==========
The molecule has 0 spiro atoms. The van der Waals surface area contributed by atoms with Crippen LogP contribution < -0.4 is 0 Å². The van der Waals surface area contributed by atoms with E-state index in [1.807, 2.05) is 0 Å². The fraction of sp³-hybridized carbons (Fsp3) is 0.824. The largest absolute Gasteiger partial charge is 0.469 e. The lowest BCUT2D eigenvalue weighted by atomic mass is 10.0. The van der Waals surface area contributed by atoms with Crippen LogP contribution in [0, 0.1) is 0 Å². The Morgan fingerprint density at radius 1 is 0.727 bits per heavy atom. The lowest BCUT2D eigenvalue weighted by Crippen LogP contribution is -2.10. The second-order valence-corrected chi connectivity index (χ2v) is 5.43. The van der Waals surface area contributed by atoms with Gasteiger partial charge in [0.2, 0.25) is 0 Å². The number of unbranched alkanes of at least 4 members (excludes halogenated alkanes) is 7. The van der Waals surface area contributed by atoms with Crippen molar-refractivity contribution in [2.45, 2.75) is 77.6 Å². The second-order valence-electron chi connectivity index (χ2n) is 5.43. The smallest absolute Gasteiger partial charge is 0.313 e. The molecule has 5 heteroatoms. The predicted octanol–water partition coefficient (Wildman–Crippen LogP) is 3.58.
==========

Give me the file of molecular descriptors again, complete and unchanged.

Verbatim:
The molecule has 0 spiro atoms. The van der Waals surface area contributed by atoms with Crippen LogP contribution < -0.4 is 0 Å². The van der Waals surface area contributed by atoms with E-state index in [1.807, 2.05) is 0 Å². The fraction of sp³-hybridized carbons (Fsp3) is 0.824. The largest absolute Gasteiger partial charge is 0.469 e. The lowest BCUT2D eigenvalue weighted by atomic mass is 10.0. The van der Waals surface area contributed by atoms with Crippen LogP contribution in [0, 0.1) is 0 Å². The Morgan fingerprint density at radius 1 is 0.727 bits per heavy atom. The lowest BCUT2D eigenvalue weighted by Crippen LogP contribution is -2.10. The second-order valence-corrected chi connectivity index (χ2v) is 5.43. The van der Waals surface area contributed by atoms with Gasteiger partial charge in [0.2, 0.25) is 0 Å². The number of unbranched alkanes of at least 4 members (excludes halogenated alkanes) is 7. The van der Waals surface area contributed by atoms with Crippen molar-refractivity contribution in [2.45, 2.75) is 77.6 Å². The second-order valence-electron chi connectivity index (χ2n) is 5.43. The smallest absolute Gasteiger partial charge is 0.313 e. The molecule has 5 heteroatoms. The predicted octanol–water partition coefficient (Wildman–Crippen LogP) is 3.58.